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The Download: Joy Buolamwini on AI, and Meta’s beauty filter lawsuit

The Download: Joy Buolamwini on AI, and Meta’s beauty filter lawsuit

AI researcher and activist Joy Buolamwini is best known for a pioneering paper she co-wrote with Timnit Gebru in 2017 which exposed how commercial facial recognition systems often failed to recognize the faces of Black and brown people, especially Black women. Her research and advocacy led companies such as Google, IBM, and Microsoft to improve their software so it would be less biased and back away from selling their technology to law enforcement.

Now, Buolamwini has a new target in sight. She is calling for a radical rethink of how AI systems are built. Buolamwini tells MIT Technology Review that, amid the current AI hype cycle, she sees a very real risk of letting technology companies pen the rules that apply to them— repeating the very mistake that has previously allowed biased and oppressive technology to thrive. Read the full story.

—Melissa Heikkilä

If you’re interested in Buolamwini’s vision for the future of AI, check out this excerpt from her new book Unmasking AI: My Mission to Protect What Is Human in a World of Machines. In it, she argues that we spend too much time focusing on existential risk from superintelligent AI, and too little on the harms that result from AI here and now. 

Why Meta is getting sued over its beauty filters

Dozens of US states announced they were suing Meta last week, claiming that the company knowingly harms young users. The case is a pretty big deal and will almost certainly have a sweeping impact on the national debate about child safety online.  Potentially, it could lead to policy and platform changes. The case is also poised to stress-test existing privacy law that protects minors’ data. 

Some of its core allegations are that Meta misleads young users about safety features and the pervasiveness of harmful content on platforms, including harm created by beauty filters on Instagram. Tate Ryan-Mosley, our senior tech policy reporter, has dug into what the research says about how these features affect young users—and who is profiting from them. Read the full story.

This story is from The Technocrat, our weekly newsletter covering power and tech in Silicon Valley. Sign up to receive it in your inbox every Friday.

The must-reads

I’ve combed the internet to find you today’s most fun/important/scary/fascinating stories about technology.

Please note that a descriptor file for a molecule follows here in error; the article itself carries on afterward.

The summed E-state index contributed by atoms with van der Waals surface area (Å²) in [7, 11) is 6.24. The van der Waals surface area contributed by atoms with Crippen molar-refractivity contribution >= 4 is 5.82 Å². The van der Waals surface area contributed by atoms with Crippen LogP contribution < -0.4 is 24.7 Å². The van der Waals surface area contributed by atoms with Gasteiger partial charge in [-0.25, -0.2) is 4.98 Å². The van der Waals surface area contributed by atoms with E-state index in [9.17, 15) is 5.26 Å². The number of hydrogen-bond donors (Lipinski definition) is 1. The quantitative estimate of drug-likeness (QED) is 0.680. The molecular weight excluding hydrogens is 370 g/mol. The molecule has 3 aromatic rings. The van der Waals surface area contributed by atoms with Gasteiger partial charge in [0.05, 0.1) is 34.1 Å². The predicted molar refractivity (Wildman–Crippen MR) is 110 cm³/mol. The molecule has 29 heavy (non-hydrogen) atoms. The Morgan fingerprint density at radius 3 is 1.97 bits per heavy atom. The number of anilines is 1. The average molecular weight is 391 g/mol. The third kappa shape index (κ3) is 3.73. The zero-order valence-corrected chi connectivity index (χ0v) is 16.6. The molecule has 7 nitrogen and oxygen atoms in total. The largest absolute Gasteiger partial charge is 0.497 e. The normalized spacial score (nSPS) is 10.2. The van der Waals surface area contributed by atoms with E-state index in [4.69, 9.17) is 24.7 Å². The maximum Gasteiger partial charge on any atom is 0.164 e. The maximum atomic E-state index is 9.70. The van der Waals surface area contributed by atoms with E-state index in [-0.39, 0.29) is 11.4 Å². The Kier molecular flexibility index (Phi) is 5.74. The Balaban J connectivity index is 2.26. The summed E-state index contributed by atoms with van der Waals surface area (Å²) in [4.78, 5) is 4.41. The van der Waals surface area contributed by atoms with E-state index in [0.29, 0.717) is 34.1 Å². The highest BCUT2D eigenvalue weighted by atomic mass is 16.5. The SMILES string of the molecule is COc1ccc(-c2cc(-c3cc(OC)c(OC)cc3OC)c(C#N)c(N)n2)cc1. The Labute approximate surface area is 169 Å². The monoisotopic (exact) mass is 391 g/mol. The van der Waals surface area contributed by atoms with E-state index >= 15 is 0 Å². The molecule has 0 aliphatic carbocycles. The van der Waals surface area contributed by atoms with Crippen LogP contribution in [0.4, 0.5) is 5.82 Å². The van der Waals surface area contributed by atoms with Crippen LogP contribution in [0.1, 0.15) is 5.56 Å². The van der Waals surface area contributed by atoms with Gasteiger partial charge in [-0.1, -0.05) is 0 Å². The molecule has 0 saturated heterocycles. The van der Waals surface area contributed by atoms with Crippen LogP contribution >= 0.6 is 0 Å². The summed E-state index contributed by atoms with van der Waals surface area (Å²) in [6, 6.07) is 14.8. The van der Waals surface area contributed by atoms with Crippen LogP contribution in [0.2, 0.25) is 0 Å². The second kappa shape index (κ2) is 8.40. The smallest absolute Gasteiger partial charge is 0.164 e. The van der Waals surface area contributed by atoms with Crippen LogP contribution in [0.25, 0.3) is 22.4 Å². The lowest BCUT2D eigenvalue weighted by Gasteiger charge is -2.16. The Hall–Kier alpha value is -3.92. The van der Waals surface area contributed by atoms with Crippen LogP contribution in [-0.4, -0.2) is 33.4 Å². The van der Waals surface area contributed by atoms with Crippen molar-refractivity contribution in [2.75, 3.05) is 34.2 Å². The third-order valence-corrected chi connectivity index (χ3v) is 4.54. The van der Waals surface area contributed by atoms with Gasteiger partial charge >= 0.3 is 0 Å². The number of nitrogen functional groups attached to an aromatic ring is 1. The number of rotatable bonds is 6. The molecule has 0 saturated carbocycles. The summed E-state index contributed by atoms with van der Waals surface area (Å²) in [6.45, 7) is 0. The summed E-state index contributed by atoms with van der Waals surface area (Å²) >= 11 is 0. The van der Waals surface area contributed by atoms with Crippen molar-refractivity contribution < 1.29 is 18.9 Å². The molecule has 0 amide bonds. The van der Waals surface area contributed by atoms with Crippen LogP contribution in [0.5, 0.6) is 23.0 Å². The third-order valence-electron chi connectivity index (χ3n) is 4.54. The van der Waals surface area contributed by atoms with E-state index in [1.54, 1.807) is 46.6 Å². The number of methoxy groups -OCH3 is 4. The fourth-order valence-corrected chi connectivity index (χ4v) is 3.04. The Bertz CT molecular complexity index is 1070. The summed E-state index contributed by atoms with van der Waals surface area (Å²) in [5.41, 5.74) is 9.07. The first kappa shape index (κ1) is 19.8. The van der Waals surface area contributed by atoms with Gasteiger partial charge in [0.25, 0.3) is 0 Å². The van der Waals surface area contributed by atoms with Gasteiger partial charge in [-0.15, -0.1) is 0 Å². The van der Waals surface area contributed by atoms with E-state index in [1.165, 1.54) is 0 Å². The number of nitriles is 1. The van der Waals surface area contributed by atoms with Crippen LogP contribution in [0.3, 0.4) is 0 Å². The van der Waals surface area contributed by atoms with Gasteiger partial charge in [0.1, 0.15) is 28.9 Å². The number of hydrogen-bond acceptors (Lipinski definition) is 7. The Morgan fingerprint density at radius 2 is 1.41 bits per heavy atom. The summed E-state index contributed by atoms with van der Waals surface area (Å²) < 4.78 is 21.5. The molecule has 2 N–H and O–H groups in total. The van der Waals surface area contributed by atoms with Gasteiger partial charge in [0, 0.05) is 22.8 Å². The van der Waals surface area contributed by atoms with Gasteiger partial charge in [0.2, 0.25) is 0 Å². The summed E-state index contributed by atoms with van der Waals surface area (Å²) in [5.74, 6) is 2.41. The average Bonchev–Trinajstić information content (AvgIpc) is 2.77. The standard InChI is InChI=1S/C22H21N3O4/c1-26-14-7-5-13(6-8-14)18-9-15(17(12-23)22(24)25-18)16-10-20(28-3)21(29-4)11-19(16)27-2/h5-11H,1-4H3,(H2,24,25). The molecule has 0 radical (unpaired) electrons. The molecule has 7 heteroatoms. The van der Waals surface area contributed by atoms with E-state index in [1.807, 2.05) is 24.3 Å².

1 The White House has issued a new AI executive order 
It’s not yet clear how its broad-brush efforts to rein in AI will be implemented, though. (FT $) 
+ The order is a means of placing the US at the center of AI governance. (WP $)
+ One stipulation requires firms to test AI to make sure it can’t create weapons. (NYT $)

2 The next pandemic could be driven by paramyxoviruses
They spread rapidly, and are found in a wide range of animals, too. (The Atlantic $)
+ What to know about this autumn’s covid vaccines. (MIT Technology Review)

3 Why China’s Foxconn investigation could do more harm than good
Playing hardball with Apple suppliers could force the company to look overseas. (WSJ $)
+ Apple is losing valuable ground to Huawei in the country. (Bloomberg $)

4 Mouse embryos have been grown in space 
Which could hold intriguing implications for human IVF procedures. (New Scientist $)
+ This startup wants to find out if humans can have babies in space. (MIT Technology Review)

5 Like it or not, wearable AI devices are coming
And startups and tech giants alike are tussling to be first to get it right. (The Information $)

6 Inside the decades-long quest to digitize scent
While computers have long been able to replicate sound and vision, understanding smells has proved much trickier. (The Guardian)
+ New research aims to bring odors into virtual worlds. (MIT Technology Review)

7 Boston Dynamics’s robots have personalities now
ChatGPT has a lot to answer for. (Insider $)
+ Thankfully, chatbots can’t understand slang. (The Atlantic $)

8 Beware of the unproven poop tests 💩
Experts say a lot of gut-focused startups are basically peddling pseudoscience. (Bloomberg $)
+ How bugs and chemicals in your poo could give away exactly what you’ve eaten. (MIT Technology Review)

9 A lot of what we believe about our phone batteries isn’t true
There’s no need to let it fully drain before recharging, for one. (Wired $)

10 TikTok can’t get enough of lobsters 🦞
Crustacean fishermen are among the latest wave of beloved internet personalities. (NYT $)

Quote of the day

“Instant messaging has become my religion, it’s become my love language.”

—Sarah Dorsett, chief executive of high-tech baby-monitor company Nanit, explains to the New York Times why she refuses to use email.

The big story

Technology that lets us speak to our dead relatives has arrived. Are we ready?

October 2022

My colleague Charlotte embarked on an experiment during the pandemic: she created digital versions of her parents. They’re voice assistants constructed by the company HereAfter AI, powered by more than four hours of conversations they each had with an interviewer about their lives and memories.

Technology like this, which lets you “talk” to people who’ve died, has been a mainstay of science fiction for decades. But now it’s becoming a reality—and an increasingly accessible one, thanks to advances in AI and voice technology. Read the full story.

—Charlotte Jee

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